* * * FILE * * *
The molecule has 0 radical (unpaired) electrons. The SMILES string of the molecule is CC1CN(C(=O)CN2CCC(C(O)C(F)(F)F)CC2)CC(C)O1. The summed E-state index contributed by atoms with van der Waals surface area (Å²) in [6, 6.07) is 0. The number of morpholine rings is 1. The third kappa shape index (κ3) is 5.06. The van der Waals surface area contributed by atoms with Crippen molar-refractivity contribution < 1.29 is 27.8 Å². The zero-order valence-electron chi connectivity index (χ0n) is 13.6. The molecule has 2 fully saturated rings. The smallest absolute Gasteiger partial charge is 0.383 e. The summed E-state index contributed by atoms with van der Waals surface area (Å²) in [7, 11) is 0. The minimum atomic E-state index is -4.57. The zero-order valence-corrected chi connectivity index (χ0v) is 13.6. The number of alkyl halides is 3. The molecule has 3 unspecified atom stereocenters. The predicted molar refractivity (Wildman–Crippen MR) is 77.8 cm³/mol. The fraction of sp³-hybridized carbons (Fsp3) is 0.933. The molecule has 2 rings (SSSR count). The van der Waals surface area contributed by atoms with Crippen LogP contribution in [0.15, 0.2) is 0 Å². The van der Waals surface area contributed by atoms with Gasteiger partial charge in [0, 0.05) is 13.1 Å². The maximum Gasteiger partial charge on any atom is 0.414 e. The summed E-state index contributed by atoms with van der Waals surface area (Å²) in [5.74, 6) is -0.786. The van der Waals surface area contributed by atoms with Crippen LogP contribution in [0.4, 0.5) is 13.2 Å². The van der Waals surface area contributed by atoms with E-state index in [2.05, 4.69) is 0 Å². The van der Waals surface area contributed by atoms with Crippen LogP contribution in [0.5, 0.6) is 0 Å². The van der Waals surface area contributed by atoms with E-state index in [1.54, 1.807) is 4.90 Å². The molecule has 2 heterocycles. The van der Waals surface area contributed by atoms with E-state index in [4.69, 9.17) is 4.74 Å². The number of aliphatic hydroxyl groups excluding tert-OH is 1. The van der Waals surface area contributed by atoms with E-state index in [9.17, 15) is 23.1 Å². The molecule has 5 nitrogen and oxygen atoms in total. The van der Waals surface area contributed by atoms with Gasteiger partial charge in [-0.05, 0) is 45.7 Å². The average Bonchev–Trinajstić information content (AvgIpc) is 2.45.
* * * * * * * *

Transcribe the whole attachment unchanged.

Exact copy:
The molecule has 0 radical (unpaired) electrons. The SMILES string of the molecule is CC1CN(C(=O)CN2CCC(C(O)C(F)(F)F)CC2)CC(C)O1. The summed E-state index contributed by atoms with van der Waals surface area (Å²) in [6, 6.07) is 0. The number of morpholine rings is 1. The third kappa shape index (κ3) is 5.06. The van der Waals surface area contributed by atoms with Crippen molar-refractivity contribution < 1.29 is 27.8 Å². The zero-order valence-electron chi connectivity index (χ0n) is 13.6. The molecule has 2 fully saturated rings. The smallest absolute Gasteiger partial charge is 0.383 e. The summed E-state index contributed by atoms with van der Waals surface area (Å²) in [7, 11) is 0. The minimum atomic E-state index is -4.57. The zero-order valence-corrected chi connectivity index (χ0v) is 13.6. The number of alkyl halides is 3. The molecule has 3 unspecified atom stereocenters. The predicted molar refractivity (Wildman–Crippen MR) is 77.8 cm³/mol. The fraction of sp³-hybridized carbons (Fsp3) is 0.933. The molecule has 2 rings (SSSR count). The van der Waals surface area contributed by atoms with Crippen LogP contribution in [0.15, 0.2) is 0 Å². The van der Waals surface area contributed by atoms with Gasteiger partial charge in [0, 0.05) is 13.1 Å². The maximum Gasteiger partial charge on any atom is 0.414 e. The summed E-state index contributed by atoms with van der Waals surface area (Å²) in [5.74, 6) is -0.786. The van der Waals surface area contributed by atoms with Crippen LogP contribution in [0.4, 0.5) is 13.2 Å². The van der Waals surface area contributed by atoms with E-state index in [2.05, 4.69) is 0 Å². The van der Waals surface area contributed by atoms with Crippen LogP contribution in [0.5, 0.6) is 0 Å². The van der Waals surface area contributed by atoms with E-state index in [1.54, 1.807) is 4.90 Å². The molecule has 2 heterocycles. The van der Waals surface area contributed by atoms with E-state index in [4.69, 9.17) is 4.74 Å². The number of aliphatic hydroxyl groups excluding tert-OH is 1. The van der Waals surface area contributed by atoms with E-state index in [9.17, 15) is 23.1 Å². The molecule has 5 nitrogen and oxygen atoms in total. The van der Waals surface area contributed by atoms with Gasteiger partial charge in [-0.05, 0) is 45.7 Å². The average Bonchev–Trinajstić information content (AvgIpc) is 2.45.